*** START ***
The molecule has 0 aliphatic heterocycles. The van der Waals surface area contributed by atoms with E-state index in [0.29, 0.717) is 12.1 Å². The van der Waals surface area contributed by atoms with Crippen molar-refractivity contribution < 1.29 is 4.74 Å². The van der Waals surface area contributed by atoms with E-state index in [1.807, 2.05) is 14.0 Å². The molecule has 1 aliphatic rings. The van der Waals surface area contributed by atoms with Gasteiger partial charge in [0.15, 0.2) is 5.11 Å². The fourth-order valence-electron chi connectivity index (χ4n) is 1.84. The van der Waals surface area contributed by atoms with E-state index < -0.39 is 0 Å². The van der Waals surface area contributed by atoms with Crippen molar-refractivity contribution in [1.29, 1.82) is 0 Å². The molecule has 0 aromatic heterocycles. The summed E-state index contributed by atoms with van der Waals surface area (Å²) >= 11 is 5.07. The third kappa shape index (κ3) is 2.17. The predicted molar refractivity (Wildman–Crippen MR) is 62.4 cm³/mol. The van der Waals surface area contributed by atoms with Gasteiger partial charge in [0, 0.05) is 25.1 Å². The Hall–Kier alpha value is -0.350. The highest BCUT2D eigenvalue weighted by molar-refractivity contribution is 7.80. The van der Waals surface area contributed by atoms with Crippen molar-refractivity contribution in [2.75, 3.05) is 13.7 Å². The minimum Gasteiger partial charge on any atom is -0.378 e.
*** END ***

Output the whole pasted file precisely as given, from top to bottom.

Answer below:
The molecule has 0 aliphatic heterocycles. The van der Waals surface area contributed by atoms with E-state index in [0.29, 0.717) is 12.1 Å². The van der Waals surface area contributed by atoms with Crippen molar-refractivity contribution < 1.29 is 4.74 Å². The van der Waals surface area contributed by atoms with E-state index in [1.807, 2.05) is 14.0 Å². The molecule has 1 aliphatic rings. The van der Waals surface area contributed by atoms with Gasteiger partial charge in [0.15, 0.2) is 5.11 Å². The fourth-order valence-electron chi connectivity index (χ4n) is 1.84. The van der Waals surface area contributed by atoms with E-state index < -0.39 is 0 Å². The van der Waals surface area contributed by atoms with Crippen molar-refractivity contribution in [1.29, 1.82) is 0 Å². The molecule has 0 aromatic heterocycles. The summed E-state index contributed by atoms with van der Waals surface area (Å²) >= 11 is 5.07. The third kappa shape index (κ3) is 2.17. The predicted molar refractivity (Wildman–Crippen MR) is 62.4 cm³/mol. The van der Waals surface area contributed by atoms with Gasteiger partial charge in [0, 0.05) is 25.1 Å². The Hall–Kier alpha value is -0.350. The highest BCUT2D eigenvalue weighted by molar-refractivity contribution is 7.80. The van der Waals surface area contributed by atoms with Crippen molar-refractivity contribution in [2.75, 3.05) is 13.7 Å². The minimum Gasteiger partial charge on any atom is -0.378 e.